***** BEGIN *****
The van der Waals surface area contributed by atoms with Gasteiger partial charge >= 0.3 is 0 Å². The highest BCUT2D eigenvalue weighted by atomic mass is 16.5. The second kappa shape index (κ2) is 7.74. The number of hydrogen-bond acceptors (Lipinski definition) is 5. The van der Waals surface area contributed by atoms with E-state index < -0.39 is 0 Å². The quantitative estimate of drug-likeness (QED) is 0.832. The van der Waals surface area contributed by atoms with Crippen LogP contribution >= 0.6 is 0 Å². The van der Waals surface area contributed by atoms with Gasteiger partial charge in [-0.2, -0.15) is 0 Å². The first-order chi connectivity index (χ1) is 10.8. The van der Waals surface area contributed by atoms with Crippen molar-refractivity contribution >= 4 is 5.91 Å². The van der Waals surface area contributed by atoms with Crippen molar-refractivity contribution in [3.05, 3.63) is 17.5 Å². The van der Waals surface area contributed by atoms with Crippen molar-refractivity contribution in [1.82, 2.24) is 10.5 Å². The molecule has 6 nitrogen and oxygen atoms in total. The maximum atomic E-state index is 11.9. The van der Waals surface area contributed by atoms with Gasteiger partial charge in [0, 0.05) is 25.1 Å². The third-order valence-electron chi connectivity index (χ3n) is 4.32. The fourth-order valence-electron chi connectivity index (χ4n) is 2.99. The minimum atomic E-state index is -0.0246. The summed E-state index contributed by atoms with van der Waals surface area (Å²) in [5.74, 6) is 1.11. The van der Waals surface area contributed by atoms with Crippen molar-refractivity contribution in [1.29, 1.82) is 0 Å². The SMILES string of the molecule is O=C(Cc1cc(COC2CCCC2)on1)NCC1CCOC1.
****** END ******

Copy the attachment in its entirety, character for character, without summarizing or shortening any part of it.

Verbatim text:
The van der Waals surface area contributed by atoms with Gasteiger partial charge >= 0.3 is 0 Å². The highest BCUT2D eigenvalue weighted by atomic mass is 16.5. The second kappa shape index (κ2) is 7.74. The number of hydrogen-bond acceptors (Lipinski definition) is 5. The van der Waals surface area contributed by atoms with E-state index < -0.39 is 0 Å². The quantitative estimate of drug-likeness (QED) is 0.832. The van der Waals surface area contributed by atoms with Crippen LogP contribution >= 0.6 is 0 Å². The van der Waals surface area contributed by atoms with Gasteiger partial charge in [-0.2, -0.15) is 0 Å². The first-order chi connectivity index (χ1) is 10.8. The van der Waals surface area contributed by atoms with Crippen molar-refractivity contribution >= 4 is 5.91 Å². The van der Waals surface area contributed by atoms with Crippen molar-refractivity contribution in [3.05, 3.63) is 17.5 Å². The van der Waals surface area contributed by atoms with Crippen molar-refractivity contribution in [1.82, 2.24) is 10.5 Å². The molecule has 6 nitrogen and oxygen atoms in total. The maximum atomic E-state index is 11.9. The van der Waals surface area contributed by atoms with Gasteiger partial charge in [0, 0.05) is 25.1 Å². The third-order valence-electron chi connectivity index (χ3n) is 4.32. The fourth-order valence-electron chi connectivity index (χ4n) is 2.99. The minimum atomic E-state index is -0.0246. The summed E-state index contributed by atoms with van der Waals surface area (Å²) in [5.74, 6) is 1.11. The van der Waals surface area contributed by atoms with Crippen molar-refractivity contribution in [1.29, 1.82) is 0 Å². The SMILES string of the molecule is O=C(Cc1cc(COC2CCCC2)on1)NCC1CCOC1.